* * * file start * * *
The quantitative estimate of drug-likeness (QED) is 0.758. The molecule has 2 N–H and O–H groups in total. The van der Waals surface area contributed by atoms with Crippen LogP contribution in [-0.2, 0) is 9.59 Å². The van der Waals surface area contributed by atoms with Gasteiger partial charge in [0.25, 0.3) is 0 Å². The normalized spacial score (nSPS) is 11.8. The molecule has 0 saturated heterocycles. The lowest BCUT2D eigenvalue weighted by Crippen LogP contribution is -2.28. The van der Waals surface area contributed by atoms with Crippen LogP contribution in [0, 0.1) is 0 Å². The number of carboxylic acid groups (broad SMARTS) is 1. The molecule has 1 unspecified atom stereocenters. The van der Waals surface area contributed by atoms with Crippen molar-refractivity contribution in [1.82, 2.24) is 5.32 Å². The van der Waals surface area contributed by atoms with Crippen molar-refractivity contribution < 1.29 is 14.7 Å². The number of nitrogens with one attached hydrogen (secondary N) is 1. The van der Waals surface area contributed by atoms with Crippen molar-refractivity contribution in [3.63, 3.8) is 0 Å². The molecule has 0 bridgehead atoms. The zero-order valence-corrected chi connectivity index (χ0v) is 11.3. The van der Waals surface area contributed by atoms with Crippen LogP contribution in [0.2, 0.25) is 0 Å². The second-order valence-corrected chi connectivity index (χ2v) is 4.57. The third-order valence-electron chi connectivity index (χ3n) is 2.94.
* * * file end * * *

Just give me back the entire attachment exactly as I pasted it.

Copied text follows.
The quantitative estimate of drug-likeness (QED) is 0.758. The molecule has 2 N–H and O–H groups in total. The van der Waals surface area contributed by atoms with Crippen LogP contribution in [-0.2, 0) is 9.59 Å². The van der Waals surface area contributed by atoms with Gasteiger partial charge in [0.25, 0.3) is 0 Å². The normalized spacial score (nSPS) is 11.8. The molecule has 0 saturated heterocycles. The lowest BCUT2D eigenvalue weighted by Crippen LogP contribution is -2.28. The van der Waals surface area contributed by atoms with Crippen LogP contribution in [0, 0.1) is 0 Å². The number of carboxylic acid groups (broad SMARTS) is 1. The molecule has 1 unspecified atom stereocenters. The van der Waals surface area contributed by atoms with Crippen molar-refractivity contribution in [1.82, 2.24) is 5.32 Å². The van der Waals surface area contributed by atoms with Crippen molar-refractivity contribution < 1.29 is 14.7 Å². The number of nitrogens with one attached hydrogen (secondary N) is 1. The van der Waals surface area contributed by atoms with Crippen molar-refractivity contribution in [3.63, 3.8) is 0 Å². The molecule has 0 bridgehead atoms. The zero-order valence-corrected chi connectivity index (χ0v) is 11.3. The van der Waals surface area contributed by atoms with Crippen LogP contribution in [0.2, 0.25) is 0 Å². The second-order valence-corrected chi connectivity index (χ2v) is 4.57. The third-order valence-electron chi connectivity index (χ3n) is 2.94.